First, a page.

DOT: Up to 280 Jobs Created with $20 Million Paving Project
New York State Department of Transportation Commissioner Joan McDonald recently announced that construction is under way on $19.8 million in work to resurface nearly 78 miles of state roads in Oneida, Oswego, Hamilton, Herkimer, Fulton and Montgomery counties through Governor Andrew M. Cuomo's NY Works program. It's expected that up to 280 jobs will be created.
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A New Generation of Street Signs
Mixed-case signs, mandated by the Federal Highway Administration, are the wave of the future. To date, about 11,000 street name signs have been installed around all five boroughs (NYC) to meet national standards in typography and surface reflectivity. Often, the new signs replace those that were scheduled to be swapped out as a matter of routine maintenance. They are also installed when streets themselves are under repair or reconstruction. But sometimes, the new signs appear to have replaced perfectly serviceable older signs with all-uppercase lettering. In any case, there is no telling when all 250,000 street name signs in New York City will have been changed.
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Massachusetts: Transportation Bill Earmarks Upgrades to Commonwealth's Roads, Bridges
Gov. Deval Patrick called the $1.5 billion transportation bond bill he signed Thursday what the state needs to strengthen its economy and "quality of life for the long term.”
Every Day Counts Initiative: High Friction Surface Treatment
Maintaining the appropriate amount of pavement friction is critical for safe driving. In locations where drivers may brake excessively; for example, when going around curves, down hills or steep grades, or when approaching an intersection; the road surface can become prematurely polished, reducing the pavement friction and allowing vehicles to skid when the drivers brake. Drivers may also be speeding or distracted, contributing to the high-crash rates in critical locations. Wet road surfaces can also reduce pavement friction and cause skidding or hydroplaning.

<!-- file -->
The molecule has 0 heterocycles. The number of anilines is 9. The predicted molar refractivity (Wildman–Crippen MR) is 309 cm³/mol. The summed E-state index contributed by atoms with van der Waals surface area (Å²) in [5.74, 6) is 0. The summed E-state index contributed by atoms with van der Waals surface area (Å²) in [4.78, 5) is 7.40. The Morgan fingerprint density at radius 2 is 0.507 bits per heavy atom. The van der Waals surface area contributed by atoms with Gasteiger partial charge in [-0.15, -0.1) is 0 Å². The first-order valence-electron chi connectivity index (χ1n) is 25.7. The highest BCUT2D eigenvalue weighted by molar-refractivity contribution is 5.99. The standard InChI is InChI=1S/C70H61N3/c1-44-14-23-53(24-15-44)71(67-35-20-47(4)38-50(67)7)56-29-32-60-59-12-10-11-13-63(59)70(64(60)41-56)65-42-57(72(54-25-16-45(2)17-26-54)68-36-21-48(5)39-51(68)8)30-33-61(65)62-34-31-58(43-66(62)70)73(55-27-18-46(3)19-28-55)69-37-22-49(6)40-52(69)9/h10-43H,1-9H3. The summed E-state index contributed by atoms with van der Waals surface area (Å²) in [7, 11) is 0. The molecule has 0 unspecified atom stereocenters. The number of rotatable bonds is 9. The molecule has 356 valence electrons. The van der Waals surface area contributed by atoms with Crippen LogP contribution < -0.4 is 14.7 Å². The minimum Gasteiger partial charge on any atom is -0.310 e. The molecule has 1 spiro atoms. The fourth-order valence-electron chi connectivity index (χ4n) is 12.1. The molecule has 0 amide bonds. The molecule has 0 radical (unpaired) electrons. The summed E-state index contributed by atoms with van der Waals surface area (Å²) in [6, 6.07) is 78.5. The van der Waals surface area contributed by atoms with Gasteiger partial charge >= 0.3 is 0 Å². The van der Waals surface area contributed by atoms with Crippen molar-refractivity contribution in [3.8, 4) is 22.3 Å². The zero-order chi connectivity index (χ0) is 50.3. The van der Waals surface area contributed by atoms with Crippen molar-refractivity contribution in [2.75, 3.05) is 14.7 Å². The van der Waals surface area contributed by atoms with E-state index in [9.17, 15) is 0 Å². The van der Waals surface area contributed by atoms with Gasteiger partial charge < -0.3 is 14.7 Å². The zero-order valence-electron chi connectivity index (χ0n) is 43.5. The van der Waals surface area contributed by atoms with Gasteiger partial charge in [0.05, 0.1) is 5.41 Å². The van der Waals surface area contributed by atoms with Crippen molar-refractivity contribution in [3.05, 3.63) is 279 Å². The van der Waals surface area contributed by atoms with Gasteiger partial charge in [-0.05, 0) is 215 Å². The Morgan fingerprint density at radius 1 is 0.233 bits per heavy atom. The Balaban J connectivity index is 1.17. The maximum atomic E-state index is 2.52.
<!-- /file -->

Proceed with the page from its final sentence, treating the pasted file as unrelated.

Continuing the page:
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In 1909, a group of County Highway Superintendents met in Saratoga Springs, New York. Their intent: to form a close-knit organization that would support and inform its members and help them to do their jobs in a more efficient manner. Click here to read more.
The Continuing Education Consortium (CEC) was formed by the New York State County Highway Superintendents Association, Inc. (NYSCHSA) in the Spring of 2004 to provide accredited training and professional development programs to all industry professionals involved in the building and maintenance of New York's highways and bridges. Click here to read more.